But the right course of action is neither of these. Christ said, “every scribe who has been instructed in the kingdom of heaven is like the head of a household who brings from his storeroom both the new and the old” (Matthew 13:52). Among the early Christians, this was understood as an affirmation of Matthew 5:17 (“Do not think that I have come to abolish the law or the prophets. I have come not to abolish but to fulfill.”). For us today, we can in some sense understand this to mean that the “scribe who has been instructed in the kingdom of heaven” is the one who can use both what is new and what is old, in terms of Church teaching: pre-Vatican II and post-Vatican II.
The fact is, we must continue moving forward: we cannot move backwards. It will do us little good to eliminate the past fifty years of Church history and forget all that we have learned since that time. At the same time, it will also do us little good to eliminate all Church history prior to the 1950′s. We have to be able to face modern realities with a modern perspective, but we have to be able to tie these things in to the perspective of the historical Church so that what is new in Church teaching is a true development of what is old.
To develop Church teaching does not mean to abolish older understandings of it; it means to come to a fuller understanding of it. We know that Christ did not come to abolish the law, but neither did he come to merely reinforce the law: he came to fulfill the law, and that meant changing it in a certain way to complete it. It meant, in a sense, growing it. Likewise, for us today, we cannot abolish the truth, and “not the smallest letter or the smallest part of a letter will pass from the law” – but we can come to a better understanding the truth, in order to live our lives more closely in alignment with it. In other words, the teaching of the Church can grow as the Holy Spirit causes our understanding of the truth to grow.
It is duly noted that a plant does not grow by reaching down and strangling off its own roots – that would kill it. But instead it grows by reaching higher and further, unfolding in unexpected but beautiful ways. Church teaching develops in the same way. The deposit of faith doesn’t change, but our understanding of that faith grows.
Our responsibility today is to be able to rightly understand the past and the present so that new Church teachings truly are a development of past teachings, and not some kind of fraudulent replacement. A new faith teaching that essentially alienates all past teaching on the subject would not be a true development of that past teaching. Instead, new teachings must grow out of the older ones, not to abolish them, but to fulfill them.
What are these pillars of mutual love? They are seven points that I believe are necessary in order for a human society to have a just regard for the men and women that make up its adult populace. I will go through each of them briefly now.
#1 The duty of a husband to love his wife and the Principle of Mutual Submission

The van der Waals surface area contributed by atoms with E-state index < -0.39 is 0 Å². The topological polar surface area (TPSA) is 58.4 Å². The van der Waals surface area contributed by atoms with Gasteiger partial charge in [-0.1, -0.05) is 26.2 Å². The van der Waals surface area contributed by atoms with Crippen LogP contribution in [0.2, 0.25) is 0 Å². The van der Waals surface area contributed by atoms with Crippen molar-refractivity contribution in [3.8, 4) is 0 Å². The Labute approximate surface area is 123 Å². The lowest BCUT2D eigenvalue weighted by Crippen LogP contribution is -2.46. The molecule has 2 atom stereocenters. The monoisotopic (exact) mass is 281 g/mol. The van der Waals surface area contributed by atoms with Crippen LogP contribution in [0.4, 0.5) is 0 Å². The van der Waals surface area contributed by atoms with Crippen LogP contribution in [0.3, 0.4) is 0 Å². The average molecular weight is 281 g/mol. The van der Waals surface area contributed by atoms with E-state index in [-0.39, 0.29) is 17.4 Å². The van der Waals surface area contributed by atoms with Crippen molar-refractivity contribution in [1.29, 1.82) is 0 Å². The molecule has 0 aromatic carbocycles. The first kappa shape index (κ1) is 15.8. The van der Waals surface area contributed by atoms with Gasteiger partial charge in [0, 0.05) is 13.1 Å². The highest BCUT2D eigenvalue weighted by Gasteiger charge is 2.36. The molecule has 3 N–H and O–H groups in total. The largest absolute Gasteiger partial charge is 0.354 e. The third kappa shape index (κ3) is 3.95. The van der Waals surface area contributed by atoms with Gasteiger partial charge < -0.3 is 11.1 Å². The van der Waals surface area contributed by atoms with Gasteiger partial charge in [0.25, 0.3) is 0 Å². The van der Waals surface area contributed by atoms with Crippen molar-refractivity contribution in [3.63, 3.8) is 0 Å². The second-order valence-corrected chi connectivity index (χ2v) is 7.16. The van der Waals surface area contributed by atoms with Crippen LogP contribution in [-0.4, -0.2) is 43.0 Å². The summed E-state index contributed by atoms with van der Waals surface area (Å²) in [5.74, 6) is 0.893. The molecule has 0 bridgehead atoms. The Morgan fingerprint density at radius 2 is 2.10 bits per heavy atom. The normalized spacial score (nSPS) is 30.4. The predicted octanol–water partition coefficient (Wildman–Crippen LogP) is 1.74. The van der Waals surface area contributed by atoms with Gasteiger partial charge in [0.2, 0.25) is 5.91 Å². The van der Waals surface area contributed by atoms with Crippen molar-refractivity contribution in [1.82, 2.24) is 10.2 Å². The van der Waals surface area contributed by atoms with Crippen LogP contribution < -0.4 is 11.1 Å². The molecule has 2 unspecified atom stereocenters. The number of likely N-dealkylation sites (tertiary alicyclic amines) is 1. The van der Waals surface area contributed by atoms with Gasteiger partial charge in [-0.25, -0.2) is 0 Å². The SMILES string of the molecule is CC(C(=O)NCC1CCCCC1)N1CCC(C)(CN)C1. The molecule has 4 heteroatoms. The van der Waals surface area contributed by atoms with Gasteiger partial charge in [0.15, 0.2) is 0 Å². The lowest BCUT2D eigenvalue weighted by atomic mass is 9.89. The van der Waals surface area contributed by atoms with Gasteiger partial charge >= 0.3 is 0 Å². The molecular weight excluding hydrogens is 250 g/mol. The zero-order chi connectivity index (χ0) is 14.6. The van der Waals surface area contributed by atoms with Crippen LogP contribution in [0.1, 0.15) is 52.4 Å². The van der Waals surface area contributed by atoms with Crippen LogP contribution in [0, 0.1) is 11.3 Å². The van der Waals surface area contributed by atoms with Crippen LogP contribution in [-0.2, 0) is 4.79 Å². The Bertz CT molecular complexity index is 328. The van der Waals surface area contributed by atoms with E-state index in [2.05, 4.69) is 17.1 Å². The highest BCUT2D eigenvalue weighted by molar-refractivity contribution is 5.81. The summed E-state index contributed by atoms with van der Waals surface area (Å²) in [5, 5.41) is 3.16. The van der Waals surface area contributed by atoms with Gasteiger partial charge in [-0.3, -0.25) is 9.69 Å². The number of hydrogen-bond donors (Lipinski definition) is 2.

The Principle of Mutual Submission is derived from Blessed John Paul II’s Theology of the Body teaching on the mutual submission of husband and wife. This principle refers to the duty of a man to love his wife in a masculine, sacrificial way. While the wife is called to be subordinate to her husband, the husband, in loving his wife, is also held to an equal submission: as much as one who is subject to another forgoes his own plans in order to obey the wishes of his superior, so in a similar way one who loves another will, in a unique and special way, forgo his own desires and plans in order to seek the welfare of the one he loves. This is how we can rightly understand this pillar and the Principle of Mutual Submission.
The plain reality that can be observed – now, or in ancient times – is that social injustices against women are the result of the failure of a husband to love his wife. In merely doing whatever he pleases, without regard for the responsibility he has for the welfare of his wife and children, a man perpetuates a kind of domination over those in his care.
This pillar then emphasizes the duty of a man to take responsibility in family life, and to be a husband and father to the fullest extent he is capable. It includes the importance of chastity and purity among men and boys, as well as the importance of the role of a father in protecting his family from great external dangers. It also includes his duty to be the provider for his family and to be the spiritual leader, teaching his children the spiritual realities of the faith, and guiding his whole family in moral uprightness.
#2 The right understanding of gender equality: equal and unequal
This pillar holds that the right understanding of gender equality can be derived from 1 Peter 3:7:
“Likewise, you husbands should live with your wives in understanding, showing honor to the weaker female sex, since we are joint heirs of the gift of life, so that your prayers may not be hindered”
Here we have a Scriptural foundation for showing that there is both equality and inequality between the genders which must be honored. We cannot settle for any kind of “total equality” between the genders because this does not fit the reality of male and female, as God has made us.
The inequality consists in the differing physical and mental constitutions between men and women, each one seeming to be formed for a unique purpose. We understand these unique purposes to be fatherhood (masculinity) and motherhood (femininity). This inequality does not imply inferiority or superiority of one gender over another. Instead, it implies gender complementarity.
The equality consists in the equal dignity between men and women; their equal humanity; and their equally being loved by God, and their call to holiness.
#3 The importance of both masculine and feminine in human society